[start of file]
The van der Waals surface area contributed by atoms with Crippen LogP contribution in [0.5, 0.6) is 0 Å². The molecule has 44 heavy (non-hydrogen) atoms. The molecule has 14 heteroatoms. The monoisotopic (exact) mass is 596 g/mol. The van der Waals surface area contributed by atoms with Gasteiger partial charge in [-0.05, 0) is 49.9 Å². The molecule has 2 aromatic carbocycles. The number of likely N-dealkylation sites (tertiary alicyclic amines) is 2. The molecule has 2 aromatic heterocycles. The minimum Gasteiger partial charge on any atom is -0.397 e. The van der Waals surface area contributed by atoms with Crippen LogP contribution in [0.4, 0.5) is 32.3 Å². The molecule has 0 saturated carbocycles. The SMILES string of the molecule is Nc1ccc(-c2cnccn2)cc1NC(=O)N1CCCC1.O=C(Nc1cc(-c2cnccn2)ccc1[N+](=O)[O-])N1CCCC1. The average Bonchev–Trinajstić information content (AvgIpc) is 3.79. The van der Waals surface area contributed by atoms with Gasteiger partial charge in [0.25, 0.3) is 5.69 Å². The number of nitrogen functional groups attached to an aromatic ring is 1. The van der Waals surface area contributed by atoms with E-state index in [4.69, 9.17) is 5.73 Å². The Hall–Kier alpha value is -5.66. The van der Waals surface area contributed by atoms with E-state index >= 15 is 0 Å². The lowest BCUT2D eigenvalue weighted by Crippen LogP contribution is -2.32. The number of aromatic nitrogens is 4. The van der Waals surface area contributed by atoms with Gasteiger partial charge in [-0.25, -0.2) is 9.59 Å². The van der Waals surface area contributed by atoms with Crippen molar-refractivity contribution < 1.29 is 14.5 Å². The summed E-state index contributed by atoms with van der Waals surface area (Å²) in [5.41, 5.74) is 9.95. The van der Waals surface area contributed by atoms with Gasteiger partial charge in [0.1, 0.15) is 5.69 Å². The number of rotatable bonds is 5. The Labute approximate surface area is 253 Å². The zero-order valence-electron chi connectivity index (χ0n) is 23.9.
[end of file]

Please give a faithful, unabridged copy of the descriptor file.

The van der Waals surface area contributed by atoms with Crippen LogP contribution in [0.5, 0.6) is 0 Å². The molecule has 44 heavy (non-hydrogen) atoms. The molecule has 14 heteroatoms. The monoisotopic (exact) mass is 596 g/mol. The van der Waals surface area contributed by atoms with Gasteiger partial charge in [-0.05, 0) is 49.9 Å². The molecule has 2 aromatic carbocycles. The number of likely N-dealkylation sites (tertiary alicyclic amines) is 2. The molecule has 2 aromatic heterocycles. The minimum Gasteiger partial charge on any atom is -0.397 e. The van der Waals surface area contributed by atoms with Crippen LogP contribution in [0.4, 0.5) is 32.3 Å². The molecule has 0 saturated carbocycles. The SMILES string of the molecule is Nc1ccc(-c2cnccn2)cc1NC(=O)N1CCCC1.O=C(Nc1cc(-c2cnccn2)ccc1[N+](=O)[O-])N1CCCC1. The average Bonchev–Trinajstić information content (AvgIpc) is 3.79. The van der Waals surface area contributed by atoms with Gasteiger partial charge in [0.25, 0.3) is 5.69 Å². The number of nitrogen functional groups attached to an aromatic ring is 1. The van der Waals surface area contributed by atoms with E-state index in [4.69, 9.17) is 5.73 Å². The Hall–Kier alpha value is -5.66. The van der Waals surface area contributed by atoms with E-state index >= 15 is 0 Å². The lowest BCUT2D eigenvalue weighted by Crippen LogP contribution is -2.32. The number of aromatic nitrogens is 4. The van der Waals surface area contributed by atoms with Gasteiger partial charge in [-0.25, -0.2) is 9.59 Å². The van der Waals surface area contributed by atoms with Crippen molar-refractivity contribution < 1.29 is 14.5 Å². The summed E-state index contributed by atoms with van der Waals surface area (Å²) in [5.41, 5.74) is 9.95. The van der Waals surface area contributed by atoms with Gasteiger partial charge in [0.1, 0.15) is 5.69 Å². The number of rotatable bonds is 5. The Labute approximate surface area is 253 Å². The zero-order valence-electron chi connectivity index (χ0n) is 23.9.